baby hospital doctor
Australia is facing a devastating multi-demic assault from a vicious cocktail of viruses attacking the nation, a top medical expert has warned
Australia is being attacked by a devastating 'multi-demic' assault from a vicious cocktail of viruses, according to a top medical expert who says the threat has been caused by lockdowns reducing our natural immunity.

The population's defences against the range of different viruses and illnesses that proliferate in winter has been reduced by the very isolation measures which were meant to help in stopping the spread of Covid.

Now the rapid spread of bugs is being fuelled by cold, damp winter conditions, combined with staff returning to offices and commuting on packed trains and buses.

Comment: This happens every year, however the difference this time is it follows nearly two years of draconian lockdowns, and the experimental injection roll out.

And that's on top of the new, more infectious Omicron variant BA.5 which is sweeping through the population.

'We're facing a multi-demic of respiratory viruses,' Sydney University infectious disease expert Professor Robert Booy told the Courier-Mail.

'There's three or four of them causing trouble - influenza, RSV, para-influenza, adenovirus, HMPV... there are a lot.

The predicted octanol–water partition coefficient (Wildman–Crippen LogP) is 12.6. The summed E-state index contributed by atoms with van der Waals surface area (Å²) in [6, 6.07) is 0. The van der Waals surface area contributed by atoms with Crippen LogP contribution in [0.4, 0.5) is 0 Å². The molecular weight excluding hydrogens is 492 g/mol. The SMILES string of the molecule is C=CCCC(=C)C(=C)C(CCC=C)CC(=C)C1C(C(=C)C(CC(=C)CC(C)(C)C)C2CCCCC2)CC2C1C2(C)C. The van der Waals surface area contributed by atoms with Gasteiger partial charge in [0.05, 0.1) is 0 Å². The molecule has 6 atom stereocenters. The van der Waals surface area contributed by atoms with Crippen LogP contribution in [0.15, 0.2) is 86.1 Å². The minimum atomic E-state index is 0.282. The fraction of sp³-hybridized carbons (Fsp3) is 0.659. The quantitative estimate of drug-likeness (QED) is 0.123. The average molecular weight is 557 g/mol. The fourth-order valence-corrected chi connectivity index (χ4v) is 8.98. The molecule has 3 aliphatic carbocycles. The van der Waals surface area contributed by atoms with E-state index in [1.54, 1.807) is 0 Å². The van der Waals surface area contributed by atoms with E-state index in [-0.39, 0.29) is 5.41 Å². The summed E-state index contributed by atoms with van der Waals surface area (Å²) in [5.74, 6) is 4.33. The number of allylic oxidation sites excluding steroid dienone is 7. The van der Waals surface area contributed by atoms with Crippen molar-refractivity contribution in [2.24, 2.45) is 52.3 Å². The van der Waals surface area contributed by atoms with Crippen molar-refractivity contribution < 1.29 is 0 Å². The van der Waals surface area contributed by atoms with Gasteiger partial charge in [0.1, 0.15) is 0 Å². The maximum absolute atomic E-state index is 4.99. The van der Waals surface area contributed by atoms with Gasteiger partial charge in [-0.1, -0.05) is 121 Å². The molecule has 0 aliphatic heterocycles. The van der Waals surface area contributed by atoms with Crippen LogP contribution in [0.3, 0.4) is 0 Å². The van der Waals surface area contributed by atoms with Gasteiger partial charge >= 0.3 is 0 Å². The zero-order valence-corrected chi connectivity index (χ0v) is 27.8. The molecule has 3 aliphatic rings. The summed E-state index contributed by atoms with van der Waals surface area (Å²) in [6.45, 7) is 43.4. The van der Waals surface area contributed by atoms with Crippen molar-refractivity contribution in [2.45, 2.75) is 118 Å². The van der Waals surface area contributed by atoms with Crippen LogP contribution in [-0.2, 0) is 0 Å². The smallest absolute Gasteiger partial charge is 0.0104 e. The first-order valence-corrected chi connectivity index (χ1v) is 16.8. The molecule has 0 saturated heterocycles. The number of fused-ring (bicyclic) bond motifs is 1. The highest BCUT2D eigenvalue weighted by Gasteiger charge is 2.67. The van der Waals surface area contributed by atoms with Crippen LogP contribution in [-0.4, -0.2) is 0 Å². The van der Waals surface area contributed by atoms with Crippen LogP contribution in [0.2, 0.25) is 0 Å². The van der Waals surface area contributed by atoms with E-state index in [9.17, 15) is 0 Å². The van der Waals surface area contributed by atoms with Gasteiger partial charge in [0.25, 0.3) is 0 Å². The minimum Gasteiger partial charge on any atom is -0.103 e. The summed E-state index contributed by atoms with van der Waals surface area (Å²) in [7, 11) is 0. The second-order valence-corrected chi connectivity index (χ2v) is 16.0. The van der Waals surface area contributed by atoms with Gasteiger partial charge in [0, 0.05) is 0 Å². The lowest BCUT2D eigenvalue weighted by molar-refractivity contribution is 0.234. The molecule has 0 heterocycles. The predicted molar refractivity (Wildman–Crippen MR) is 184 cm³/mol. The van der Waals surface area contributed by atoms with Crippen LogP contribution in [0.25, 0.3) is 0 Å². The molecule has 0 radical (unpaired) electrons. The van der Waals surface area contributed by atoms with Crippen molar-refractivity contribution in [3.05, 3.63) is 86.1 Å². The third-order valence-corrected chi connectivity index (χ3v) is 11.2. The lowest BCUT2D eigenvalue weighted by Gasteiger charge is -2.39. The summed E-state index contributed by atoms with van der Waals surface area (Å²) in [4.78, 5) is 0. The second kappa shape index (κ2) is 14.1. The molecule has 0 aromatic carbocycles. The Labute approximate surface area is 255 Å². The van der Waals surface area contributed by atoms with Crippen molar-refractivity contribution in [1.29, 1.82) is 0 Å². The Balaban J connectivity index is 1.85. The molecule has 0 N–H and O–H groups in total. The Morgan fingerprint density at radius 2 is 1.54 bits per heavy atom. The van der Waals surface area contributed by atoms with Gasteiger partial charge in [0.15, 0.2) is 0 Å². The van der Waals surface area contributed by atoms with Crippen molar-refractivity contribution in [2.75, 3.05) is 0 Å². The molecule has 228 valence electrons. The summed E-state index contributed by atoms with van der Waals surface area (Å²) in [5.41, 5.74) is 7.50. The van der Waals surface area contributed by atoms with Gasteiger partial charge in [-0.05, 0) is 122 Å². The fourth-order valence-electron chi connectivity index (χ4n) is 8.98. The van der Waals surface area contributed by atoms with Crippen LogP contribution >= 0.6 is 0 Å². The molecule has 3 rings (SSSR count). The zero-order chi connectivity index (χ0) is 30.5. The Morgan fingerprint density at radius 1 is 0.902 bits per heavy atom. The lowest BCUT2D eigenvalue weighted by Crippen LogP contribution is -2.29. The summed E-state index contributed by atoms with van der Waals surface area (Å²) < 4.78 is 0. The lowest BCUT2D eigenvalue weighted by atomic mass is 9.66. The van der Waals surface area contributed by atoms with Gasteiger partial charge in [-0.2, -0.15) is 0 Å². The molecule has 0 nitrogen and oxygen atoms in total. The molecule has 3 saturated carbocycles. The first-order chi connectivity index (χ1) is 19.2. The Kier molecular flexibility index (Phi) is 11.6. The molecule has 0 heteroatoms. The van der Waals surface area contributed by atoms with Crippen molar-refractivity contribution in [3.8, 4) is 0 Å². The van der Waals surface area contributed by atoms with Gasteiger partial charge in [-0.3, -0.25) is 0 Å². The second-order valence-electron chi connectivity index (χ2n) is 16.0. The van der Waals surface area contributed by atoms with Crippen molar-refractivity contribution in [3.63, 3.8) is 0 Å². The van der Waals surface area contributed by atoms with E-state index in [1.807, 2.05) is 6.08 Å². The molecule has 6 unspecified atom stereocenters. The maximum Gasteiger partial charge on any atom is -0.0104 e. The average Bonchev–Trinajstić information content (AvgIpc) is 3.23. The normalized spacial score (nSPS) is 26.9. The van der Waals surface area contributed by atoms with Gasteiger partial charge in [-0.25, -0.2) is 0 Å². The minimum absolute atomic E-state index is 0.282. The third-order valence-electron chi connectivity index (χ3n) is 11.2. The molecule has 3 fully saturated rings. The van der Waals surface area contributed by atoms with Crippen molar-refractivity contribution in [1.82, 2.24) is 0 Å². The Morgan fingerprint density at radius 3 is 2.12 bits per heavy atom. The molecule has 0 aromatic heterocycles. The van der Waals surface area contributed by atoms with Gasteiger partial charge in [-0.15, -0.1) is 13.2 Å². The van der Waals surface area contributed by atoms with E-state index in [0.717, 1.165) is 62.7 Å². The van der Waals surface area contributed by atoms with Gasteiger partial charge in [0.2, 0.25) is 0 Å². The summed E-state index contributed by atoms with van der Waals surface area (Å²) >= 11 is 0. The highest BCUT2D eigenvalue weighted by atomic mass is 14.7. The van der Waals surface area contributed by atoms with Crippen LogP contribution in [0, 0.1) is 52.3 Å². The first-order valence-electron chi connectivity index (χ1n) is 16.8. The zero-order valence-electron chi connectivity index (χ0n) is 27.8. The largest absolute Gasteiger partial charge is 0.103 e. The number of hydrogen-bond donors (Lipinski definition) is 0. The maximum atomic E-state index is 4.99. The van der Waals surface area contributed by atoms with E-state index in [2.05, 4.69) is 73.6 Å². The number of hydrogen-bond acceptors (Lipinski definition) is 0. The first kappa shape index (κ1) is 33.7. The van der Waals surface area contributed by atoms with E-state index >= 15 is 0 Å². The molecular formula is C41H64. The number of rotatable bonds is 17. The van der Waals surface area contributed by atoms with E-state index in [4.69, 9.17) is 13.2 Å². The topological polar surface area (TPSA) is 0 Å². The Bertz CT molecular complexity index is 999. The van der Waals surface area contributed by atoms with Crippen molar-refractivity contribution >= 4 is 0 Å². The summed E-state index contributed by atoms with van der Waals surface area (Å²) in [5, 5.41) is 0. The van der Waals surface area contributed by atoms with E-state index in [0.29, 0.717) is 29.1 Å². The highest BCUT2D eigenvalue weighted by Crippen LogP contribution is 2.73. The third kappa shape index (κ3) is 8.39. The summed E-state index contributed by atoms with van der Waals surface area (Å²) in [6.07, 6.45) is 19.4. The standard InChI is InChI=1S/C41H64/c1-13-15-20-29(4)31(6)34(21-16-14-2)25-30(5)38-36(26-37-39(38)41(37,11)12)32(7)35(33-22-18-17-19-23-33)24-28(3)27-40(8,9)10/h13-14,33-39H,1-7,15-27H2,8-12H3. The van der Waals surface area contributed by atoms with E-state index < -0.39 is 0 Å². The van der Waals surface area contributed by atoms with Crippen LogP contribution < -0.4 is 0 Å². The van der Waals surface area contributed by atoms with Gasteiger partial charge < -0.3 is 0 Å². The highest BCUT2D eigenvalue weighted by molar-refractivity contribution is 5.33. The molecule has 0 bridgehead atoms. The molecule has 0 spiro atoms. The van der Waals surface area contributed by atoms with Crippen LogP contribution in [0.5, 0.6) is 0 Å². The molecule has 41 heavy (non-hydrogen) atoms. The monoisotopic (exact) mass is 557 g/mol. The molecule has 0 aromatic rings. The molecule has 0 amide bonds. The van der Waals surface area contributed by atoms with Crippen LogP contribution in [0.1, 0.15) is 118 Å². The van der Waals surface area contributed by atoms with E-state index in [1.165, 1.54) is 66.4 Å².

Comment: The same adenovirus that has been implicated in causing hepatitis, amidst an unexplained outbreak of children suffering sudden and mysterious liver disease: 3 children die from hepatitis in Indonesia amid 'mysterious' global outbreak

'Because we were locked down for two years, the level of natural immunity dropped off against flu and Covid, so we have a lot of cases and deaths due to Omicron and the opening of a society with less natural immunity.

'If you want to spread an infection, you open up society.'

NSW alone is facing a massive outbreak of RSV which can kill infants, with numbers skyrocketing from 355 to 3775 cases a week in under a month.

Businesses across the east coast have also been decimated by staff falling ill as the range of viruses spread like wildfire.

Bosses have reported a spike in absenteeism - and work-from-home - among staff.

Epidemiologist Professor Catherine Bennett told Daily Mail Australia flu jabs and Covid boosters are essential to stopping the spread, along with the return of widespread mask-wearing.

Comment: Far from it, the above created the conditions for the current situation, and they're likely to have unfathomably catastrophic consequences in the near future.

'In the eastern states of Australia we knew we would have a challenge with the flu,' the Deakin University professor said.

'Not only have people not had it the last two years, it also hasn't been front of mind for vaccination.

'We haven't had that exposure or immunisation in the last two years so people's immune systems are much much weaker.

'We have seen that play out and that is why the flu vaccine is so much more important this year and that's why it has been made freely available.